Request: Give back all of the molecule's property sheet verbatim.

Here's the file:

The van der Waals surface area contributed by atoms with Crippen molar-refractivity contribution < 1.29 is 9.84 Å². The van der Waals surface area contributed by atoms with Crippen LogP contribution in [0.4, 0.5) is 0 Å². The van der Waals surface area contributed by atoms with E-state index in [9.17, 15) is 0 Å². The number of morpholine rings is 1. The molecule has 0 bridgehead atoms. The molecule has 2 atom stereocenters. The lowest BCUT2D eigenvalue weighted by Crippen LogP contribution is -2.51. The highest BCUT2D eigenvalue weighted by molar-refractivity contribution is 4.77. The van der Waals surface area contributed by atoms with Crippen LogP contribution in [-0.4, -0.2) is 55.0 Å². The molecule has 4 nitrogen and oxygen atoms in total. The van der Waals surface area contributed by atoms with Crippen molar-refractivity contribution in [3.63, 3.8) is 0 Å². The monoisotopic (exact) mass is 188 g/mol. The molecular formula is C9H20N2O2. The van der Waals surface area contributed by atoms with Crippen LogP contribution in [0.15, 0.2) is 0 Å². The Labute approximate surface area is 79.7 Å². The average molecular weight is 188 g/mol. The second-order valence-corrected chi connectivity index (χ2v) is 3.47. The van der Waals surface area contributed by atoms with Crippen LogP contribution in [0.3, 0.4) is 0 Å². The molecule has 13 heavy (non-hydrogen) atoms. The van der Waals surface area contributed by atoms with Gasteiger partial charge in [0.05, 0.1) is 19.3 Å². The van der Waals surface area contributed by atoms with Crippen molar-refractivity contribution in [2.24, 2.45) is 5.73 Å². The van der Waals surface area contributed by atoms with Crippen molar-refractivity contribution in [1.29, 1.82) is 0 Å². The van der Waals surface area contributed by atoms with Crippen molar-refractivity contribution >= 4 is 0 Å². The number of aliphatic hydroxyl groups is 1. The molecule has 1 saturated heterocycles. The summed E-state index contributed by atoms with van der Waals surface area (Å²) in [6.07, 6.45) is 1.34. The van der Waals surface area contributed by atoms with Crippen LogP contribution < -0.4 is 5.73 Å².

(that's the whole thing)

The van der Waals surface area contributed by atoms with Crippen molar-refractivity contribution < 1.29 is 9.84 Å². The van der Waals surface area contributed by atoms with Crippen LogP contribution in [0.4, 0.5) is 0 Å². The van der Waals surface area contributed by atoms with E-state index in [9.17, 15) is 0 Å². The number of morpholine rings is 1. The molecule has 0 bridgehead atoms. The molecule has 2 atom stereocenters. The lowest BCUT2D eigenvalue weighted by Crippen LogP contribution is -2.51. The highest BCUT2D eigenvalue weighted by molar-refractivity contribution is 4.77. The van der Waals surface area contributed by atoms with Crippen LogP contribution in [-0.4, -0.2) is 55.0 Å². The molecule has 4 nitrogen and oxygen atoms in total. The van der Waals surface area contributed by atoms with Crippen molar-refractivity contribution in [3.63, 3.8) is 0 Å². The monoisotopic (exact) mass is 188 g/mol. The molecular formula is C9H20N2O2. The van der Waals surface area contributed by atoms with Crippen LogP contribution in [0.15, 0.2) is 0 Å². The Labute approximate surface area is 79.7 Å². The average molecular weight is 188 g/mol. The second-order valence-corrected chi connectivity index (χ2v) is 3.47. The van der Waals surface area contributed by atoms with Crippen LogP contribution in [0.3, 0.4) is 0 Å². The molecule has 13 heavy (non-hydrogen) atoms. The van der Waals surface area contributed by atoms with Gasteiger partial charge in [0.05, 0.1) is 19.3 Å². The van der Waals surface area contributed by atoms with Crippen molar-refractivity contribution in [2.24, 2.45) is 5.73 Å². The van der Waals surface area contributed by atoms with Crippen molar-refractivity contribution in [1.29, 1.82) is 0 Å². The van der Waals surface area contributed by atoms with Crippen molar-refractivity contribution >= 4 is 0 Å². The number of aliphatic hydroxyl groups is 1. The molecule has 1 saturated heterocycles. The summed E-state index contributed by atoms with van der Waals surface area (Å²) in [6.07, 6.45) is 1.34. The van der Waals surface area contributed by atoms with Crippen LogP contribution < -0.4 is 5.73 Å².